The difference in 2014 is that Senator McConnell is no longer 1/100 of the US Senate. He's the big dog of the GOP in the US Senate. Democrats in Congress and the White House cannot accomplish their goals because they cannot get past Republican recalcitrance. The Senate may have a Democratic majority, but it is not a supermajority. McConnell and the GOP have a vote larger than their numbers in what gets done in the Senate. McConnell and House Speaker John Boehner may not be buddies, but they have a common goal: block issues dear to Democratic hearts. Taking Mitch McConnell out of the US Senate is no longer just a Kentucky dream, it's a national priority.
Mitch's problems are not just with that other party. Along the way, he's come to represent the old guard of the Republican Party. The experienced political operative has made some deals over the years. If Mcconnell has a discernable philosophy, it consists of one word - WIN. That doesn't sit well with the purists in his own party. The libertarian, anti government wing known as the Tea Party see McConnell as a quisling who has supped with the devil Dems once too often.
Louisville's Tea Party is reportedly recruiting a young man, Matt Bevin, to carry their banner into a primary. The past president of a Kentucky Tea Party organization charged recently that his ouster was due to his support of Mitch McConnell.
On the Dem side, the question facing those who wish McConnell a shortened career is who is best able to defeat the Senator? Is it movie star Ashley Judd? The rising young political insider Kentucky Secretary of State Alison Lundergan Grimes? They seem to be the only two Democratic names being bandied about on the state and national level.
An article on the WFPL.org website lays out the pros and cons of each of the challengers. (follow the jump at the bottom of the page).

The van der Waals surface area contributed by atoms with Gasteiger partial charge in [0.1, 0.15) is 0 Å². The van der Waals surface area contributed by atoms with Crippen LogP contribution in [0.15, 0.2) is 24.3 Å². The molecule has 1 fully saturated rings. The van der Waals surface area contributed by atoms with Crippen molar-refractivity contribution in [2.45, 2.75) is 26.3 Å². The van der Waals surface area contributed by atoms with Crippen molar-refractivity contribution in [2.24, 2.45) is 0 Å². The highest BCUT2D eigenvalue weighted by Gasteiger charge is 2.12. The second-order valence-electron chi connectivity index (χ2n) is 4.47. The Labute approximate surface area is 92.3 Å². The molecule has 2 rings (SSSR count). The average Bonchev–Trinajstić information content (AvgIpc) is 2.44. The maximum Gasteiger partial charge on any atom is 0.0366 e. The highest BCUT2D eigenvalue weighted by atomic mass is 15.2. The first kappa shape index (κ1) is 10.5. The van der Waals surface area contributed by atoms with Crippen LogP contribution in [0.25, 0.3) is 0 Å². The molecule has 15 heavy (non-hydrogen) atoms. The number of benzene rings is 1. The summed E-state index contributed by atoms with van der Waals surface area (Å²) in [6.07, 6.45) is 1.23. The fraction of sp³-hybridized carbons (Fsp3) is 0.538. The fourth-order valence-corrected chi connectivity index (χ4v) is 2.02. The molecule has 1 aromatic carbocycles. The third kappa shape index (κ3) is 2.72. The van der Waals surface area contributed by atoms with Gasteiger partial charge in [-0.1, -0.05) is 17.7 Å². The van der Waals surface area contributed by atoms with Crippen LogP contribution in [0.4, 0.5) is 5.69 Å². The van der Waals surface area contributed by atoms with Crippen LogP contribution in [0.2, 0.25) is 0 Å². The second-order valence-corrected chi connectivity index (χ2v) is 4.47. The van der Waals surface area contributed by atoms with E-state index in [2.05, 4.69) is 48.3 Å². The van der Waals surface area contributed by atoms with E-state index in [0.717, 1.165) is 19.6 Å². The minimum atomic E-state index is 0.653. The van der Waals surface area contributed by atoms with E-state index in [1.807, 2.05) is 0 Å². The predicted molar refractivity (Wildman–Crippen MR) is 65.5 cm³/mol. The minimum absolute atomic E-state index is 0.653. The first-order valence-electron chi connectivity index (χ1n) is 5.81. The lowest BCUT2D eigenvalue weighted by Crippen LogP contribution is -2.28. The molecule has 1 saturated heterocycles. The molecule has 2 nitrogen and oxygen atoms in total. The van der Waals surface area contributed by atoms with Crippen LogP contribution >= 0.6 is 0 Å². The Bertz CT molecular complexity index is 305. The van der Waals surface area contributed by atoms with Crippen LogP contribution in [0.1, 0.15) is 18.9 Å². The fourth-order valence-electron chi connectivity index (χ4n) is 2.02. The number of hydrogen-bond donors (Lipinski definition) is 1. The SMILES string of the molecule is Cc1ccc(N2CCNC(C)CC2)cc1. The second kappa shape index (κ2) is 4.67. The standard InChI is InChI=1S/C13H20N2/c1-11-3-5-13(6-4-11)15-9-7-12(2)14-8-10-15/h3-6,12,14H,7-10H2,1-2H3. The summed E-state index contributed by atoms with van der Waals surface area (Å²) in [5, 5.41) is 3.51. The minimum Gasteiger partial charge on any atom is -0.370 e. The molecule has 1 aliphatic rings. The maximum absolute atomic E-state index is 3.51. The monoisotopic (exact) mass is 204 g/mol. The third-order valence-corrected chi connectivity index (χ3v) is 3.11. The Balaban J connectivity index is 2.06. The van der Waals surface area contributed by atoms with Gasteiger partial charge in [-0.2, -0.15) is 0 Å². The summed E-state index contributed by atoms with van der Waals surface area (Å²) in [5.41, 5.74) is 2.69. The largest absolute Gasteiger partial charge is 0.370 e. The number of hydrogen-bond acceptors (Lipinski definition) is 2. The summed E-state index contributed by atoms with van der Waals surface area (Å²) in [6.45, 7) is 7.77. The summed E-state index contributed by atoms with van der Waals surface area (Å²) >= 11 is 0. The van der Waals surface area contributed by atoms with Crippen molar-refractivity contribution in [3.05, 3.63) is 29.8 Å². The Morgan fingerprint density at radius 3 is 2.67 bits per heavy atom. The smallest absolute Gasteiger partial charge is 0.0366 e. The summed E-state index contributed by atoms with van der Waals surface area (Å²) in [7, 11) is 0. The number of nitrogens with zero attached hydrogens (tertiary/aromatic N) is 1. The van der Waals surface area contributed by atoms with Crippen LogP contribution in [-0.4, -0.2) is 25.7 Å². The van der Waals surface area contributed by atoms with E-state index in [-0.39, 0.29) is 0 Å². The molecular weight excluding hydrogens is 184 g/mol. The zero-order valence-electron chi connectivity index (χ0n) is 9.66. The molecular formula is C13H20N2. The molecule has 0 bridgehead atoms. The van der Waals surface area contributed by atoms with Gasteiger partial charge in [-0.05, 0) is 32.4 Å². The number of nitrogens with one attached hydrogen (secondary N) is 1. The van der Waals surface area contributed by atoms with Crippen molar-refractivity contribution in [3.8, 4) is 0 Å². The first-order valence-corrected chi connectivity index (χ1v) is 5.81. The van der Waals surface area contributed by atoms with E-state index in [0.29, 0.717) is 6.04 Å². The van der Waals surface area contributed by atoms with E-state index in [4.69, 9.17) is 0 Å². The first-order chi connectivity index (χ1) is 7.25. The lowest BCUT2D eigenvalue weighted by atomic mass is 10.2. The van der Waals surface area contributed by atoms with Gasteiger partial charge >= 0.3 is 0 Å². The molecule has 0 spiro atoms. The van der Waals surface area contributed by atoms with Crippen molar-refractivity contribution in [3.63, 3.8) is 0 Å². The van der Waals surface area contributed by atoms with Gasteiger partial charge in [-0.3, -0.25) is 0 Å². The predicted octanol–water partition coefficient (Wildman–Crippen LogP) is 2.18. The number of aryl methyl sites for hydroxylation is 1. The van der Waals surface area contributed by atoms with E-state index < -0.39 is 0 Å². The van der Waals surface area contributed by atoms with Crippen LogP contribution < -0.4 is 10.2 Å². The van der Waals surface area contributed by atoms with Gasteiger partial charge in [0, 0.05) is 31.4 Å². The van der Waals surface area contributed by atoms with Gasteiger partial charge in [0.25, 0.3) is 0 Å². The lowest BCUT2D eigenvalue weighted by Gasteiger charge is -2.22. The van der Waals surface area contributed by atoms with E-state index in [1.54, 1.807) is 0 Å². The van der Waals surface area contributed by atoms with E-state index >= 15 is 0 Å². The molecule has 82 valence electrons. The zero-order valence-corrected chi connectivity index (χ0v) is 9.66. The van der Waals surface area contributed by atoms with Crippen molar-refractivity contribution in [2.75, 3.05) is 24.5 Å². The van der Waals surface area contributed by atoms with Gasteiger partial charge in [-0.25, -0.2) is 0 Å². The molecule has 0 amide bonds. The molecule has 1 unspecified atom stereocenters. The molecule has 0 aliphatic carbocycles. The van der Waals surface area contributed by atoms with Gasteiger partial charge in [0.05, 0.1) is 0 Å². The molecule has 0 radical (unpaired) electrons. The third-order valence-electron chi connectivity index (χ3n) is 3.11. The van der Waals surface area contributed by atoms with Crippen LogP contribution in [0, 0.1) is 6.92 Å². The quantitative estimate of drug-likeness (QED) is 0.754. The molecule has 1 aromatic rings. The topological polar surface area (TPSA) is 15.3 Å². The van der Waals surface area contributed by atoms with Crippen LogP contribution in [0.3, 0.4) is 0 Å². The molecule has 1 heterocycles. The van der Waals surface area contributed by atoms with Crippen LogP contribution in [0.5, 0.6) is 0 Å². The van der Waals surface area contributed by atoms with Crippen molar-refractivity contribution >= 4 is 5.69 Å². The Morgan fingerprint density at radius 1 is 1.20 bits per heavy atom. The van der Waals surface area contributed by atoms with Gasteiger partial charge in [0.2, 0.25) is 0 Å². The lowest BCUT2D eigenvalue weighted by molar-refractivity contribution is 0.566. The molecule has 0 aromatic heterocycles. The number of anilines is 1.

We shall not belabor their points here. Over the next year, challengers will be analyzed and cross examined up and down the internet, newspapers and television dials.
Getting back to the seriously weird experience before dawn this morning, hearing Politico's Mike Allen mispronounce Alison Lundergan Grimes' name and to call Jerry Lundergan a "union organizer" brought a wince at 5:30 in the morning. (It was way too early to guffaw).
Hearing him say that Ashley Judd is against coal brought me straight up in the bed. Allen mischaracterized a comment of Judd's that makes one wonder what the hell he knows about Kentucky. Allen reported that Judd had compared coal mining to rape. As a native of Eastern Kentucky, Judd is surely familiar with coal mining. She also is familiar with the practice of slicing the tops from mountains to reach the coal beneath known as mountaintop removal. Judd compared mountaintop removal - not coal mining - to rape. Repeating the remark came across like a Mitch McConnell campaign ad.
Bevin and Judd and Lundergan Grimes will have to figure out on their own their chances of winning and if the price to their personal lives is worth the fight. Because the price will not be cheap. Pre-emptive strikes have already been launched against Bevin and Judd.
Minority Leader Mitch McConnell will not go gently. He will cheerfully tear chunks out of any opponent with the temerity to challenge his seat in the US Senate.
Whoever takes him on will need miles of guts, piles of money and the luck of a Powerball winner.